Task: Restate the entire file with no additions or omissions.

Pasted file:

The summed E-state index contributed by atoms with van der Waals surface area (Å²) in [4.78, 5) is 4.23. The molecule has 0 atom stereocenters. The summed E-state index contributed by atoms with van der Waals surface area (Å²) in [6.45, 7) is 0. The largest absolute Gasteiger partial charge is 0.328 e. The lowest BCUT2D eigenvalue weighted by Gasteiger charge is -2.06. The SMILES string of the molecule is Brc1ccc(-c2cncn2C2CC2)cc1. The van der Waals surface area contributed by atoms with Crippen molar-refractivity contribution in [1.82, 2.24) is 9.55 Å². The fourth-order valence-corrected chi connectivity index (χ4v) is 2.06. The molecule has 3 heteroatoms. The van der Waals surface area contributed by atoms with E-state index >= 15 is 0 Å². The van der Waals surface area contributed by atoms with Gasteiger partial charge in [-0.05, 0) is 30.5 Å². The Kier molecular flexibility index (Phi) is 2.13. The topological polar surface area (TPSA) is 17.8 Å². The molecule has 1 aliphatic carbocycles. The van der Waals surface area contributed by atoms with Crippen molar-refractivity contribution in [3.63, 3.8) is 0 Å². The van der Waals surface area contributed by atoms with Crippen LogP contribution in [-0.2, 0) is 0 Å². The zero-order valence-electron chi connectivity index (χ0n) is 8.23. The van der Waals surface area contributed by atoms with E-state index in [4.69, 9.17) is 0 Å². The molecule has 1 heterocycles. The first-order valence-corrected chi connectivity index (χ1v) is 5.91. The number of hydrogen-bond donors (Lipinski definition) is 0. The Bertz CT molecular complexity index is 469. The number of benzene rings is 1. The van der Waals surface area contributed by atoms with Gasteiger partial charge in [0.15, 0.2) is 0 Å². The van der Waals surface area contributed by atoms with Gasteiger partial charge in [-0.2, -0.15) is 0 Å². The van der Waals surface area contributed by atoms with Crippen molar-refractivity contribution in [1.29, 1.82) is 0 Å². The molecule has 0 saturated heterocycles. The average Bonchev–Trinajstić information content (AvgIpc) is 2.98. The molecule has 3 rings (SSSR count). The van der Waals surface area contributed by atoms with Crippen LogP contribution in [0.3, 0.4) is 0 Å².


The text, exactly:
The summed E-state index contributed by atoms with van der Waals surface area (Å²) in [4.78, 5) is 4.23. The molecule has 0 atom stereocenters. The summed E-state index contributed by atoms with van der Waals surface area (Å²) in [6.45, 7) is 0. The largest absolute Gasteiger partial charge is 0.328 e. The lowest BCUT2D eigenvalue weighted by Gasteiger charge is -2.06. The SMILES string of the molecule is Brc1ccc(-c2cncn2C2CC2)cc1. The van der Waals surface area contributed by atoms with Crippen molar-refractivity contribution in [1.82, 2.24) is 9.55 Å². The fourth-order valence-corrected chi connectivity index (χ4v) is 2.06. The molecule has 3 heteroatoms. The van der Waals surface area contributed by atoms with E-state index >= 15 is 0 Å². The van der Waals surface area contributed by atoms with Gasteiger partial charge in [-0.05, 0) is 30.5 Å². The Kier molecular flexibility index (Phi) is 2.13. The topological polar surface area (TPSA) is 17.8 Å². The molecule has 1 aliphatic carbocycles. The van der Waals surface area contributed by atoms with Crippen molar-refractivity contribution in [3.63, 3.8) is 0 Å². The van der Waals surface area contributed by atoms with Crippen LogP contribution in [-0.2, 0) is 0 Å². The zero-order valence-electron chi connectivity index (χ0n) is 8.23. The van der Waals surface area contributed by atoms with E-state index in [4.69, 9.17) is 0 Å². The molecule has 1 heterocycles. The first-order valence-corrected chi connectivity index (χ1v) is 5.91. The number of hydrogen-bond donors (Lipinski definition) is 0. The Bertz CT molecular complexity index is 469. The number of benzene rings is 1. The van der Waals surface area contributed by atoms with Gasteiger partial charge in [0.15, 0.2) is 0 Å². The van der Waals surface area contributed by atoms with Gasteiger partial charge in [-0.2, -0.15) is 0 Å². The van der Waals surface area contributed by atoms with Crippen molar-refractivity contribution in [1.29, 1.82) is 0 Å². The molecule has 0 saturated heterocycles. The average Bonchev–Trinajstić information content (AvgIpc) is 2.98. The molecule has 3 rings (SSSR count). The van der Waals surface area contributed by atoms with Crippen LogP contribution in [0.3, 0.4) is 0 Å².